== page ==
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Volume 24 No. 159
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     Last night, ESPN aired its season premiere of "Baseball
Tonight," the nightly baseball news and highlights show.  With
owners ready to open the season with replacements, the media's
presentation of the sport is being closely watched.  Yesterday,
THE SPORTS BUSINESS DAILY spoke with Bob Rauscher, Senior
Coordinating Producer of "Baseball Tonight," about the editorial
decisions they face and their plans for dealing with viewers'
high level of skepticism.
     THE DAILY: What is the editorial policy toward showing
replacement baseball highlights on "Baseball Tonight"?  Do you
plan any changes from last year's telecast?
     RAUSCHER:  Right now the policy will be, for lack of a
better phrase, to cover the story.  We will show what is
happening in baseball.  At the moment, we will show what is
happening with replacement games, what is happening with the
strike negotiations, and what is going on with the players who
are out on strike.  Our coverage will cover the entire spectrum
of what is happening in Major League Baseball.
     THE DAILY: Is there any pressure for the show to not take
sides?  If you show replacement highlights, do you feel that
legitimizes the game and works to the owners advantage?
     RAUSCHER:  No, I think that we are coming at it as a news
event.  There was a game happening and we are showing it.  We are
not passing judgment on whether they should be or should not be
played.  We just think they are being played.  It is obviously a
fine line to make sure our presentation plays it straight.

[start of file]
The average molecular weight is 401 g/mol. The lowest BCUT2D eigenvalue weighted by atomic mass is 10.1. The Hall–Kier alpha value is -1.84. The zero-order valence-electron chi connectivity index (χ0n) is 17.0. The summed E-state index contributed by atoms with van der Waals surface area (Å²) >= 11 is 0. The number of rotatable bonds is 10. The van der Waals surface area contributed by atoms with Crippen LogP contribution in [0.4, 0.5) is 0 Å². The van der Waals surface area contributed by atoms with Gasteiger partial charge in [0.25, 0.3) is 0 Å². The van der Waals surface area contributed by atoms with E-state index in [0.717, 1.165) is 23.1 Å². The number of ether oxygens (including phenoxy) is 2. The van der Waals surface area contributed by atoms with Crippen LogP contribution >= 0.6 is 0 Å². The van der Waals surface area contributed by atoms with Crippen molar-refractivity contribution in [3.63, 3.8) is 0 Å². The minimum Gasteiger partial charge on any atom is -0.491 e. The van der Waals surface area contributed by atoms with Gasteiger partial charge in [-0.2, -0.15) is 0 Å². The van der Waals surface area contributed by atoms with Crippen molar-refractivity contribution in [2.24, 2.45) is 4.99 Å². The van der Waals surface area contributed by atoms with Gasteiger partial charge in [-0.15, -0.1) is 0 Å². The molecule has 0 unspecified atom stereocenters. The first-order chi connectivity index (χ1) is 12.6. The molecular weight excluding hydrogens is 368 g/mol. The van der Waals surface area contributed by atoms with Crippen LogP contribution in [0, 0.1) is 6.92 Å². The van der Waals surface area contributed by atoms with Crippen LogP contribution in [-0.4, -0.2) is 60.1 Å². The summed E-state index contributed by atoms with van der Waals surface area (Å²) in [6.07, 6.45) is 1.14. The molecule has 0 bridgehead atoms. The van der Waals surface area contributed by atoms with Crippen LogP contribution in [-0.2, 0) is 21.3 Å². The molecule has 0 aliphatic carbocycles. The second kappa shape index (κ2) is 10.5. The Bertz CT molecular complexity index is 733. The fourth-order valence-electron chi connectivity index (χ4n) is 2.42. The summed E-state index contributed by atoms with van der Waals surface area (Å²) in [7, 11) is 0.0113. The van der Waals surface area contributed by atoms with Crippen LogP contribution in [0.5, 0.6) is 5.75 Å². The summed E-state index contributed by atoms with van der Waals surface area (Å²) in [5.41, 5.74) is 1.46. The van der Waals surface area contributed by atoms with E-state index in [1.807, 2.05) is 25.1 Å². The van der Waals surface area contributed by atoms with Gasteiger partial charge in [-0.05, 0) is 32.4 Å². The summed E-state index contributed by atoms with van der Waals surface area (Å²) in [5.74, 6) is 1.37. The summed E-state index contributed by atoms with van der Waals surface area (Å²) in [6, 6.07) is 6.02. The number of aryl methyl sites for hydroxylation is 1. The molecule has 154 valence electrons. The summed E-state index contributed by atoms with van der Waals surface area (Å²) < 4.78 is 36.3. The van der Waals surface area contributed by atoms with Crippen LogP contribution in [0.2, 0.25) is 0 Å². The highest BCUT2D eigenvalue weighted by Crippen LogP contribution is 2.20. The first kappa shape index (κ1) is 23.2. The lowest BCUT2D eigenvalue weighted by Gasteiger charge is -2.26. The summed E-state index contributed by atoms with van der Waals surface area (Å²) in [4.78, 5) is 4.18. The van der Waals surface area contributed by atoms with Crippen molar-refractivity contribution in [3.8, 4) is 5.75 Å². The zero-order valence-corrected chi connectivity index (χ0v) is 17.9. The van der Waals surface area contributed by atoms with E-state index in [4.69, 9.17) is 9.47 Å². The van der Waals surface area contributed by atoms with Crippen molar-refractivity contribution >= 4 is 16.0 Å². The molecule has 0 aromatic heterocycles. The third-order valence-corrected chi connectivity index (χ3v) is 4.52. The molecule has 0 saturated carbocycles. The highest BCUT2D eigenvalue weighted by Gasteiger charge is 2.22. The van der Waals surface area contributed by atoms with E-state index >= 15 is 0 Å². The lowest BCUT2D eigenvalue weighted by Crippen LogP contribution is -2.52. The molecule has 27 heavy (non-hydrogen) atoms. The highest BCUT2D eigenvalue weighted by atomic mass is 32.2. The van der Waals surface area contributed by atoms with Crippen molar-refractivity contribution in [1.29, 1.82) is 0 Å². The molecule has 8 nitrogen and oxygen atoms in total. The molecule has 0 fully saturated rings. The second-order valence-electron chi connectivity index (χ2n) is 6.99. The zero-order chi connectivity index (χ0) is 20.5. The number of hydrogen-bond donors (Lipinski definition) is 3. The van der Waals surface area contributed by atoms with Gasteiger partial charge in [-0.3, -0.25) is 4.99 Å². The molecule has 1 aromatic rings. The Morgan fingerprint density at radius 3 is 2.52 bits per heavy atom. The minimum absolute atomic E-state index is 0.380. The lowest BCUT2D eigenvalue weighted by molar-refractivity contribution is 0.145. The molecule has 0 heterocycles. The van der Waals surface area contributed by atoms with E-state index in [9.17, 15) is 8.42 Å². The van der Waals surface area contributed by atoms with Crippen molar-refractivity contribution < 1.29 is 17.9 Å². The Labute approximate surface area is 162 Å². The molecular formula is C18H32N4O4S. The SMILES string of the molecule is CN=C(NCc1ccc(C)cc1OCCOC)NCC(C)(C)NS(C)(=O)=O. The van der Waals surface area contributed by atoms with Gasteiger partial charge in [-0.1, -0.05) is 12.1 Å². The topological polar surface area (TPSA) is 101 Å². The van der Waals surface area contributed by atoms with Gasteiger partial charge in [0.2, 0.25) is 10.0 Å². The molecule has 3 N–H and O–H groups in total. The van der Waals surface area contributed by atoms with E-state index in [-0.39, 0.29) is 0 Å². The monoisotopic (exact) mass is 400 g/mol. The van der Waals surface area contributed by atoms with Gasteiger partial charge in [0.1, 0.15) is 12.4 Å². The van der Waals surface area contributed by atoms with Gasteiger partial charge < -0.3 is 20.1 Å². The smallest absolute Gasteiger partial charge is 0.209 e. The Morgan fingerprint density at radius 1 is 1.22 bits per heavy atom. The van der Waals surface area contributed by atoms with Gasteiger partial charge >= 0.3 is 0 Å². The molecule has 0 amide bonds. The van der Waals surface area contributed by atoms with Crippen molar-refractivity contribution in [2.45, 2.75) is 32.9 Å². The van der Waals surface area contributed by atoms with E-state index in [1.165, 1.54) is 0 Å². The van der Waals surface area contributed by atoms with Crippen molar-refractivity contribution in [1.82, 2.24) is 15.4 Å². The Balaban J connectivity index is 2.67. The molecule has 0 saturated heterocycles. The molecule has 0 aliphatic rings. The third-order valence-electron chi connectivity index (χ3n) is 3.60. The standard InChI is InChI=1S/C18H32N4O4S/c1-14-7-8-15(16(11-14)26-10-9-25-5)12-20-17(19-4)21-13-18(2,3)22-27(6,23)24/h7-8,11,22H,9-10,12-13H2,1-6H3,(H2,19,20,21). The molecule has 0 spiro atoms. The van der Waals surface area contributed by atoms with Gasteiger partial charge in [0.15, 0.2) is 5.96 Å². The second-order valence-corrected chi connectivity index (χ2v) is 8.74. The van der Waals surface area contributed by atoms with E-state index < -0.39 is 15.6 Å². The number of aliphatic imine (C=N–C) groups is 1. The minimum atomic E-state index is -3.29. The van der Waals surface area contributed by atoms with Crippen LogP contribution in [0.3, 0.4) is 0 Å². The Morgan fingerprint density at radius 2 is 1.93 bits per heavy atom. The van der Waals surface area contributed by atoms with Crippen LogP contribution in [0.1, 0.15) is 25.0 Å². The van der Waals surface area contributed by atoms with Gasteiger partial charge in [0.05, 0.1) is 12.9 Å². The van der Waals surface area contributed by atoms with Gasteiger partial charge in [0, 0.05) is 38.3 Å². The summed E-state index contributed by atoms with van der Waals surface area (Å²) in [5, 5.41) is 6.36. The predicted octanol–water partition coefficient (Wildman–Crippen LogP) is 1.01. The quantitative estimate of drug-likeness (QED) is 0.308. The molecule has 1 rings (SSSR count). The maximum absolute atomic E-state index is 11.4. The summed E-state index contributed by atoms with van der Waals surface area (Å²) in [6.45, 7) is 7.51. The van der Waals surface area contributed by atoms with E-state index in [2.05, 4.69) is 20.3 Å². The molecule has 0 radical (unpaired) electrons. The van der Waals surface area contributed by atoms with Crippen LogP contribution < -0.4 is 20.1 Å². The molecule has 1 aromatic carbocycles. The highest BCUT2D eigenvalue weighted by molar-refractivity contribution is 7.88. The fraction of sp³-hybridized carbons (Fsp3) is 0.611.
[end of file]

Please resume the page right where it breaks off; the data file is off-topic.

THE DAILY:  When covering plays made in replacement games,
will it be noted that there is a difference in the level of
talent?  And, isn't it possible that "Baseball Tonight" could
turn into a nightly bloopers reel?
     RAUSCHER:  I don't think we want to get into a blooper reel
or a slap-stick presentation that says, 'Wow, look at this string
of poor plays.'  On the other hand, I don't think we are going to
be an apologist.  If there is a bad play, it is going to be
obvious that it was a bad play.  So I think we will work very
hard to find the right balance between an accurate portrayal of
what is happening, and not being too far editorially towards one
side or the other.
     THE DAILY:  Are people going to watch replacement baseball
and the highlights?
     RAUSCHER:  We hope they will, since we are doing them.  If I
knew that answer I would probably have the strike solved by now.
Our job is to service the viewer.  We have promised them baseball
shows, so that is what we will deliver.  I am not going to sit
here and say that I think there will be the same interest for the
fans.  But again, for fans who are baseball fans and want to keep
up with what is happening in the game, I think we want to
reinforce that we are the source of that type of information.
The goal of "Baseball Tonight" is to be the daily record of what
is happening in baseball.  So with that said, I think that is the
approach we have to take.  There are things that are out of our
control, we can't worry about them.
     THE DAILY:  With some outlets not televising games, will
that affect your ability to get highlights?
     RAUSCHER:  Yes, it will certainly impact our coverage.  We
will have to see what games have been cancelled as far as being
broadcast, and we will have to make alternate provisions -- or
cover them ourselves if we deem it necessary to get highlights
from those.
     THE DAILY: As far as referencing the players, are they
replacment players, major league players or scabs?
     RAUSCHER:  The phrase "replacements" has been used and there
certainly has been discussion whether that is a management phrase
or not -- although it has become an accepted common phrase out
there.  Certainly once the regular season starts, it gets to a
whole other discussion.